We agree with USF&G that the plain language of the statute does not create a presumption that the truck was uninsured. By its own terms, the section's presumption applies only to motorists, not vehicles. The plain language leaves no room for grafting onto the statute a presumption that any vehicle is uninsured.2
Under Arkansas law, the distinction between an uninsured motorist and the vehicle he was driving is critical. Arkansas's uninsurance statutes focus both on uninsured motorists and uninsured vehicles. See Ark. Code Ann. § 23-89-403 (Michie 1999). A claimant bears the burden of showing that the vehicle and the motorist involved in an accident were uninsured. Home Ins. Co. v. Harwell, 568 S.W.2d 17, 18 (Ark. 1978) (vehicle); Southern Farm Bureau Cas. Ins. Co. v. Gottsponer, 434 S.W.2d 280, 283 (Ark. 1968) (motorist). For uninsured vehicles, the claimant must specifically demonstrate that the vehicle is uninsured, not just the driver. Harwell, 568 S.W.2d at 18 (stipulation that driver was uninsured insufficient to show vehicle uninsured); Southwestern Underwriters Ins. Co. v. Miller, 493 S.W.2d 432, 434 (Ark. 1973) (statement by driver that he was uninsured insufficient to establish vehicle uninsured). Therefore, assuming arguendo that section 27-19-503 creates a statutory presumption that the motorist was uninsured, it does not aid Throesch's claim because it contains no mention of uninsured vehicles.
Because Throesch's attempts to locate either the driver or the truck have been unsuccessful, she has no evidence to show that the truck was uninsured. Her claim, therefore, cannot succeed. See id. Accordingly, the district court erred when it concluded that Throesch could recover under provision 1.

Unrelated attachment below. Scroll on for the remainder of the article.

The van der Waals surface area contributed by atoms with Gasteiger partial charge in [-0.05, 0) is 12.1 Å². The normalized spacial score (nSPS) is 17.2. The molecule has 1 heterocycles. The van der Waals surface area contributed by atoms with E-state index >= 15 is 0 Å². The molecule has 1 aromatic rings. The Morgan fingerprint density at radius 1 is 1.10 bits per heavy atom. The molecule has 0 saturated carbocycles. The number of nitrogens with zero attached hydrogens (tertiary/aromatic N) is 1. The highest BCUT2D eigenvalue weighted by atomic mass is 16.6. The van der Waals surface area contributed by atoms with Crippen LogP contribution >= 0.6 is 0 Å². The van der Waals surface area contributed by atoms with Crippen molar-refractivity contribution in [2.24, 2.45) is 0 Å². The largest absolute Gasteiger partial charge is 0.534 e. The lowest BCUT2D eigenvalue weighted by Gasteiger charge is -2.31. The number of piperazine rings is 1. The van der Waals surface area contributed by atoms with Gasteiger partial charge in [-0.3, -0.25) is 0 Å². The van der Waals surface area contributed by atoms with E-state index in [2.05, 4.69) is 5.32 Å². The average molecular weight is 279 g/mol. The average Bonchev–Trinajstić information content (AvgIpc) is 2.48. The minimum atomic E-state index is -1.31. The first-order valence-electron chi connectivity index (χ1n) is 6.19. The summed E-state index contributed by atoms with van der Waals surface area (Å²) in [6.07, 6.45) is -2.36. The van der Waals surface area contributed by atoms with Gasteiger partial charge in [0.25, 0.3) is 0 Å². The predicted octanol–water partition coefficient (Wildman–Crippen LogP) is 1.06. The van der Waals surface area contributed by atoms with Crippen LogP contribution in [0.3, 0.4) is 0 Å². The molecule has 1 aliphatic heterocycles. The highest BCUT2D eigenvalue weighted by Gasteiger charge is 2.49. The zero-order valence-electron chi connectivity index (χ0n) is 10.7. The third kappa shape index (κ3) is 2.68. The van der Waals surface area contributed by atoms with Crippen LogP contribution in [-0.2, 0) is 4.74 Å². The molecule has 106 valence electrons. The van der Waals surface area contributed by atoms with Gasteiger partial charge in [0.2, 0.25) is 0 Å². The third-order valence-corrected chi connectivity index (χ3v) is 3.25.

Noting that the Arkansas Supreme Court has upheld against public policy challenges a hit-and-run provision that provided coverage only for injuries "arising out of physical contact," the district court held that Throesch was required to establish that the on-coming truck made physical contact with her vehicle as a condition of coverage under her policy.
We agree with the district court that the language of the hit-and-run provision is unambiguous and that it requires that the uninsured vehicle be one "which hits," that is, physically contacts the insured or another vehicle. Cf. Bruner v. USAA Property and Cas. Ins. Co., 649 So. 2d 584, 585 (La. Ct. App. 1994) (same language, same holding). The cases cited by Throesch indicate that hit-and-run policy provisions may encompass "miss-and-run" situations, but they reach that conclusion through either an interpretation of the term "hit-and-run" in clauses that lack the additional requirement of "which hits" and thus do not apply in the present case, or through the voiding of a physical contact requirement through the interpretation of state public policy and state statutes. See, e.g., Clark v. Regent Ins. Co., 270 N.W.2d 26, 27-31 (S.D. 1978) (discussing various approaches; voiding contact provision on statutory grounds).
Throesch accordingly turns to public policy arguments. She contends that a clause like the one in this case, which does not provide coverage for a "near hit" even when supported by eyewitness accounts, is unconscionable under Arkansas public policy and does not further the clause's purported purpose of preventing fraud. As the district court observed, although the Arkansas Supreme Court has not addressed this specific argument, it has concluded that a hit-and-run provision that requires physical contact is valid and does not violate public policy. See Ward v. Consolidated Underwriters, 535 S.W.2d 830, 832 (Ark. 1976). We agree with the district court that given this precedent the Arkansas courts are unlikely to find the provision to be unconscionable or contrary to the public policy of the state. The physical contact requirement of the hit-and-run provision of Throesch's policy is thus enforceable, and her claim under this provision also fails.
The other arguments raised are either without merit or have been rendered moot by our disposition of the case. Accordingly, the judgment is affirmed in part and reversed in part, and the case is remanded to the district court with instructions to enter judgment in favor of USF&G.
The Honorable Richard W. Goldberg, Judge, United States Court of International Trade, sitting by designation.
We note that even the background information cited by the district court to support the vehicle presumption complains only of the difficulty of locating identified but uninsured motorists and makes no references to vehicles.